Brucellosis is caused by bacteria from the genus Brucella, and primarily affects ungulates (domestic livestock, bison, elk). The incurable disease localizes in the reproductive organs and/or the udder, resulting in abortion. Bacteria are transmitted through direct contact with infected animals or an environment contaminated with discharges from infected animals, particularly during abortion or calving. Although almost eradicated in domestic livestock in the United States through efforts by USDA-APHIS and state animal health agencies, brucellosis still a problem in wild bison and elk in the Greater Yellowstone Area of Wyoming and Idaho. Humans are susceptible to infection, called undulant fever, via direct contact with infected carcasses, afterbirth, and uterine discharge, as well as consumption of unpasteurized goat milk, and antibiotic therapy is the treatment of choice.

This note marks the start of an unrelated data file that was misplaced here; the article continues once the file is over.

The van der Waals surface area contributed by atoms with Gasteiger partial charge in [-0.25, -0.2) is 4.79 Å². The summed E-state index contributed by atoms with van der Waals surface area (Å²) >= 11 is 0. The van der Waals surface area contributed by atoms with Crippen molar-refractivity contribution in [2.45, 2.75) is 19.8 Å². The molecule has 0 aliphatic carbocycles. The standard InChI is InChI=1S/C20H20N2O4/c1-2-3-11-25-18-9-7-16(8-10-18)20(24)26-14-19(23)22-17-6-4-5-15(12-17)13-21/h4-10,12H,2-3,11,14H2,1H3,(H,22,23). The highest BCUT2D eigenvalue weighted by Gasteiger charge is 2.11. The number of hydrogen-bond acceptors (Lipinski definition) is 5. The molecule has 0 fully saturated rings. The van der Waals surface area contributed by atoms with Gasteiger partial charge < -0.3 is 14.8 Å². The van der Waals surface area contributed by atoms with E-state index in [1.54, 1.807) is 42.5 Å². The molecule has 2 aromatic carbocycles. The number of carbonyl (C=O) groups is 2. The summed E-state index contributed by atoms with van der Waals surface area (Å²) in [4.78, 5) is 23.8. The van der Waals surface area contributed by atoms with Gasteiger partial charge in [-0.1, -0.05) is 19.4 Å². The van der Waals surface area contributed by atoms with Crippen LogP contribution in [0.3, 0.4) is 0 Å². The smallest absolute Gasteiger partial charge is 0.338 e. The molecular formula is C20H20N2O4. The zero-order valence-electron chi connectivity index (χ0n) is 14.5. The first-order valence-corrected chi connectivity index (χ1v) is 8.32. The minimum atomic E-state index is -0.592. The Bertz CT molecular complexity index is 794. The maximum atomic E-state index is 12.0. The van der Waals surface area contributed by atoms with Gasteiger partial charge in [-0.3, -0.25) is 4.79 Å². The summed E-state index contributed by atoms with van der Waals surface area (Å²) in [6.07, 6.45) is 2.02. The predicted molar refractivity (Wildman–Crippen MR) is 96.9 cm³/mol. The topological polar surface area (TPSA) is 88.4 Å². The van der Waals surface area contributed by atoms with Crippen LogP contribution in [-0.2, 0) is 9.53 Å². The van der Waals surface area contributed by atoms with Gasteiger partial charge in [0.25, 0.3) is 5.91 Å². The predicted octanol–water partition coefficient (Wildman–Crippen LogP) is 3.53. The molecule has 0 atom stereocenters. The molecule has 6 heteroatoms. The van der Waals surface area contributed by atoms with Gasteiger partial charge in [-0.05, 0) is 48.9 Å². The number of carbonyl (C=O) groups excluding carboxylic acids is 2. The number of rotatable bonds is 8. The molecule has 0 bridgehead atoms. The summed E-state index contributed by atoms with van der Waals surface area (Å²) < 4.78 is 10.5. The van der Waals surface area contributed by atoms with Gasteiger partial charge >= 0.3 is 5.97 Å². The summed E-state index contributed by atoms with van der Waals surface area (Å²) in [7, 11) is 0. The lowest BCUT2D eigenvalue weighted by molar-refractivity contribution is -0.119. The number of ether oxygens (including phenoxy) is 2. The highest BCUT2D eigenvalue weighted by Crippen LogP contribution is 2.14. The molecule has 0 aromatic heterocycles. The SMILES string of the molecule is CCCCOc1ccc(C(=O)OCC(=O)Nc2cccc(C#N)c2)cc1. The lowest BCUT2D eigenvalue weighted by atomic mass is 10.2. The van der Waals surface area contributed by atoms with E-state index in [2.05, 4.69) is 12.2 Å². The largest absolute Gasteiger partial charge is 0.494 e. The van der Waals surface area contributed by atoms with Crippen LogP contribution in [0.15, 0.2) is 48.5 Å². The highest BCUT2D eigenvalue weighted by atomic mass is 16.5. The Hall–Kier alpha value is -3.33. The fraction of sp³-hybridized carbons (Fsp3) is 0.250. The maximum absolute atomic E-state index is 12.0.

Field signs

There are no specific signs of brucellosis infection in an animal's appearance. Obvious signs in pregnant animals are abortion or production of weak calves, lowered fertility, retained afterbirths resulting in uterine infections, and occasionally enlarged, arthritic joints. Utah currently has a brucellosis-free status.